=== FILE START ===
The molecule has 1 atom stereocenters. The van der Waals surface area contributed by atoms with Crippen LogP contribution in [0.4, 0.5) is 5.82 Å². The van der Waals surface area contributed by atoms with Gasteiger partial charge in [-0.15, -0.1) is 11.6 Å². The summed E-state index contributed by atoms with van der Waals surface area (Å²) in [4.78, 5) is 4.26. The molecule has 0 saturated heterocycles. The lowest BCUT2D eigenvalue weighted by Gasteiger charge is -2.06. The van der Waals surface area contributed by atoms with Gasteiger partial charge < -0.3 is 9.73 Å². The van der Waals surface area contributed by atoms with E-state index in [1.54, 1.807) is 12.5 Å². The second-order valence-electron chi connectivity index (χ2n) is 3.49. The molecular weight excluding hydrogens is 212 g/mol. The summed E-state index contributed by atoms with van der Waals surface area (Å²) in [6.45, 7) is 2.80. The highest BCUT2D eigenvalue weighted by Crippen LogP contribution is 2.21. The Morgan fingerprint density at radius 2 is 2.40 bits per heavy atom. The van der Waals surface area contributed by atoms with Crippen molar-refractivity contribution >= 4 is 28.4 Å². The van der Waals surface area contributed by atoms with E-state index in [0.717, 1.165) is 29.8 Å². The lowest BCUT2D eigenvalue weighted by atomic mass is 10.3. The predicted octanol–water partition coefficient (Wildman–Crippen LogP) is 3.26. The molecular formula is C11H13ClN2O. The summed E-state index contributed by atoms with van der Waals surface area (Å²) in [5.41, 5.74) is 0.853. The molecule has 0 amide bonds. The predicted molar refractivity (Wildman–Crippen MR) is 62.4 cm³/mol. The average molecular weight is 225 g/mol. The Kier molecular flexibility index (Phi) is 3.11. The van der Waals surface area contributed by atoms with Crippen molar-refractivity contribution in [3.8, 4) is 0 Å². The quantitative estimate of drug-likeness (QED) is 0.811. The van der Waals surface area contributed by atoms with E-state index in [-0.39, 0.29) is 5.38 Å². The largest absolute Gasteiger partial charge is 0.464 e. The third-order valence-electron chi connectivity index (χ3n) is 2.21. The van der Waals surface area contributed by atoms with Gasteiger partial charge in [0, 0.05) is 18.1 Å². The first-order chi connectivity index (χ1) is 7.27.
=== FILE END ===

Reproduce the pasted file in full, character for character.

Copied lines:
The molecule has 1 atom stereocenters. The van der Waals surface area contributed by atoms with Crippen LogP contribution in [0.4, 0.5) is 5.82 Å². The van der Waals surface area contributed by atoms with Gasteiger partial charge in [-0.15, -0.1) is 11.6 Å². The summed E-state index contributed by atoms with van der Waals surface area (Å²) in [4.78, 5) is 4.26. The molecule has 0 saturated heterocycles. The lowest BCUT2D eigenvalue weighted by Gasteiger charge is -2.06. The van der Waals surface area contributed by atoms with Gasteiger partial charge < -0.3 is 9.73 Å². The van der Waals surface area contributed by atoms with E-state index in [1.54, 1.807) is 12.5 Å². The second-order valence-electron chi connectivity index (χ2n) is 3.49. The molecular weight excluding hydrogens is 212 g/mol. The summed E-state index contributed by atoms with van der Waals surface area (Å²) in [6.45, 7) is 2.80. The highest BCUT2D eigenvalue weighted by Crippen LogP contribution is 2.21. The Morgan fingerprint density at radius 2 is 2.40 bits per heavy atom. The van der Waals surface area contributed by atoms with Crippen molar-refractivity contribution >= 4 is 28.4 Å². The van der Waals surface area contributed by atoms with E-state index in [0.717, 1.165) is 29.8 Å². The lowest BCUT2D eigenvalue weighted by atomic mass is 10.3. The predicted octanol–water partition coefficient (Wildman–Crippen LogP) is 3.26. The molecular formula is C11H13ClN2O. The summed E-state index contributed by atoms with van der Waals surface area (Å²) in [5.41, 5.74) is 0.853. The molecule has 0 amide bonds. The predicted molar refractivity (Wildman–Crippen MR) is 62.4 cm³/mol. The average molecular weight is 225 g/mol. The Kier molecular flexibility index (Phi) is 3.11. The van der Waals surface area contributed by atoms with Crippen molar-refractivity contribution in [3.8, 4) is 0 Å². The quantitative estimate of drug-likeness (QED) is 0.811. The van der Waals surface area contributed by atoms with E-state index in [-0.39, 0.29) is 5.38 Å². The largest absolute Gasteiger partial charge is 0.464 e. The third-order valence-electron chi connectivity index (χ3n) is 2.21. The van der Waals surface area contributed by atoms with Gasteiger partial charge in [0, 0.05) is 18.1 Å². The first-order chi connectivity index (χ1) is 7.27.